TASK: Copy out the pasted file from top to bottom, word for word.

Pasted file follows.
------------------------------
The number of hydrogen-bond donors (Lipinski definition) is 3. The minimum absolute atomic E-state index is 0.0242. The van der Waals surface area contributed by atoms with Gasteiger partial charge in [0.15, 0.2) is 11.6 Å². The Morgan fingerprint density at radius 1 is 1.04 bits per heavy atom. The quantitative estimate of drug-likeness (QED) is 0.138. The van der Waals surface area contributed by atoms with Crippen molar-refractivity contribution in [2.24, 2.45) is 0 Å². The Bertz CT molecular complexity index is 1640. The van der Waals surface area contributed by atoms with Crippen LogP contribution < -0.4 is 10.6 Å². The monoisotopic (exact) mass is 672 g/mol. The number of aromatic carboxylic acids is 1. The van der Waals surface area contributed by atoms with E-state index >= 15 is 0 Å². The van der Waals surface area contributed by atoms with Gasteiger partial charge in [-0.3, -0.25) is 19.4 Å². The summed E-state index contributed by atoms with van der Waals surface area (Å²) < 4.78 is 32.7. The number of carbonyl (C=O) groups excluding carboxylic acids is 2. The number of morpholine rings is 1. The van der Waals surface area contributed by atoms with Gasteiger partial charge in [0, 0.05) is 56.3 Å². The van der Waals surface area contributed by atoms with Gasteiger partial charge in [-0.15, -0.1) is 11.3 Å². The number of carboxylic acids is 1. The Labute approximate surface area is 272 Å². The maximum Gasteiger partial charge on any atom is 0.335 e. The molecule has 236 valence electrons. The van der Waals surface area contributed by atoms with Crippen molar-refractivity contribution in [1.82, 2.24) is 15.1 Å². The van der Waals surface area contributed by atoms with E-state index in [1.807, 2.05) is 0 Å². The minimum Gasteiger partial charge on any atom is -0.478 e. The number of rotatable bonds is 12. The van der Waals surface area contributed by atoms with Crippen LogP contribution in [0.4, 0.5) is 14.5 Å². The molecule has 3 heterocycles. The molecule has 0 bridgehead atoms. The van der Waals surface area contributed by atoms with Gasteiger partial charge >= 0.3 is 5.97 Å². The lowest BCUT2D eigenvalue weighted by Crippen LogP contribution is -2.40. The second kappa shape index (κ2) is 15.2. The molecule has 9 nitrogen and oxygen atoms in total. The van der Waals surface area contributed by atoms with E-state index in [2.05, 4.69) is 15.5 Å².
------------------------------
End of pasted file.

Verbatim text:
The number of hydrogen-bond donors (Lipinski definition) is 3. The minimum absolute atomic E-state index is 0.0242. The van der Waals surface area contributed by atoms with Gasteiger partial charge in [0.15, 0.2) is 11.6 Å². The Morgan fingerprint density at radius 1 is 1.04 bits per heavy atom. The quantitative estimate of drug-likeness (QED) is 0.138. The van der Waals surface area contributed by atoms with Crippen molar-refractivity contribution in [2.24, 2.45) is 0 Å². The Bertz CT molecular complexity index is 1640. The van der Waals surface area contributed by atoms with Crippen LogP contribution < -0.4 is 10.6 Å². The monoisotopic (exact) mass is 672 g/mol. The number of aromatic carboxylic acids is 1. The van der Waals surface area contributed by atoms with E-state index >= 15 is 0 Å². The van der Waals surface area contributed by atoms with Gasteiger partial charge in [-0.3, -0.25) is 19.4 Å². The summed E-state index contributed by atoms with van der Waals surface area (Å²) < 4.78 is 32.7. The number of carbonyl (C=O) groups excluding carboxylic acids is 2. The number of morpholine rings is 1. The van der Waals surface area contributed by atoms with Gasteiger partial charge in [0, 0.05) is 56.3 Å². The van der Waals surface area contributed by atoms with Gasteiger partial charge in [-0.15, -0.1) is 11.3 Å². The number of carboxylic acids is 1. The Labute approximate surface area is 272 Å². The maximum Gasteiger partial charge on any atom is 0.335 e. The molecule has 236 valence electrons. The van der Waals surface area contributed by atoms with Crippen molar-refractivity contribution in [1.82, 2.24) is 15.1 Å². The van der Waals surface area contributed by atoms with E-state index in [1.807, 2.05) is 0 Å². The minimum Gasteiger partial charge on any atom is -0.478 e. The number of rotatable bonds is 12. The van der Waals surface area contributed by atoms with Crippen LogP contribution in [0.4, 0.5) is 14.5 Å². The molecule has 3 heterocycles. The molecule has 0 bridgehead atoms. The van der Waals surface area contributed by atoms with Gasteiger partial charge >= 0.3 is 5.97 Å². The lowest BCUT2D eigenvalue weighted by Crippen LogP contribution is -2.40. The second kappa shape index (κ2) is 15.2. The molecule has 9 nitrogen and oxygen atoms in total. The van der Waals surface area contributed by atoms with E-state index in [2.05, 4.69) is 15.5 Å².